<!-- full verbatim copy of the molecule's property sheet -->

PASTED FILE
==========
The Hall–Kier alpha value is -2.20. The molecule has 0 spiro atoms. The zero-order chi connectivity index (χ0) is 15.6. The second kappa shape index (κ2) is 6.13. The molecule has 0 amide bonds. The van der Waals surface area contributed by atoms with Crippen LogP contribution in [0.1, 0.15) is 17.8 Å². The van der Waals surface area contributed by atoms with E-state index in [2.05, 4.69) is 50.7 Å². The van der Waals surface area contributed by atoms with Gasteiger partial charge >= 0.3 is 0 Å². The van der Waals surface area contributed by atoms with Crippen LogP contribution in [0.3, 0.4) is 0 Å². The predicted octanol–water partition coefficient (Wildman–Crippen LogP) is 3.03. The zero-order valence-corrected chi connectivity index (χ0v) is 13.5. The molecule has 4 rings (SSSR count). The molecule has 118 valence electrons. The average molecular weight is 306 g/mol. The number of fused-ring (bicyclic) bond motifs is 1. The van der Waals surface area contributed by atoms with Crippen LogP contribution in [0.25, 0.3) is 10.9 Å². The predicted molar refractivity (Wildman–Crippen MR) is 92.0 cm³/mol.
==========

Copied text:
The Hall–Kier alpha value is -2.20. The molecule has 0 spiro atoms. The zero-order chi connectivity index (χ0) is 15.6. The second kappa shape index (κ2) is 6.13. The molecule has 0 amide bonds. The van der Waals surface area contributed by atoms with Crippen LogP contribution in [0.1, 0.15) is 17.8 Å². The van der Waals surface area contributed by atoms with E-state index in [2.05, 4.69) is 50.7 Å². The van der Waals surface area contributed by atoms with Gasteiger partial charge >= 0.3 is 0 Å². The van der Waals surface area contributed by atoms with Crippen LogP contribution in [0.3, 0.4) is 0 Å². The predicted octanol–water partition coefficient (Wildman–Crippen LogP) is 3.03. The zero-order valence-corrected chi connectivity index (χ0v) is 13.5. The molecule has 4 rings (SSSR count). The molecule has 118 valence electrons. The average molecular weight is 306 g/mol. The number of fused-ring (bicyclic) bond motifs is 1. The van der Waals surface area contributed by atoms with Crippen LogP contribution in [0.25, 0.3) is 10.9 Å². The predicted molar refractivity (Wildman–Crippen MR) is 92.0 cm³/mol.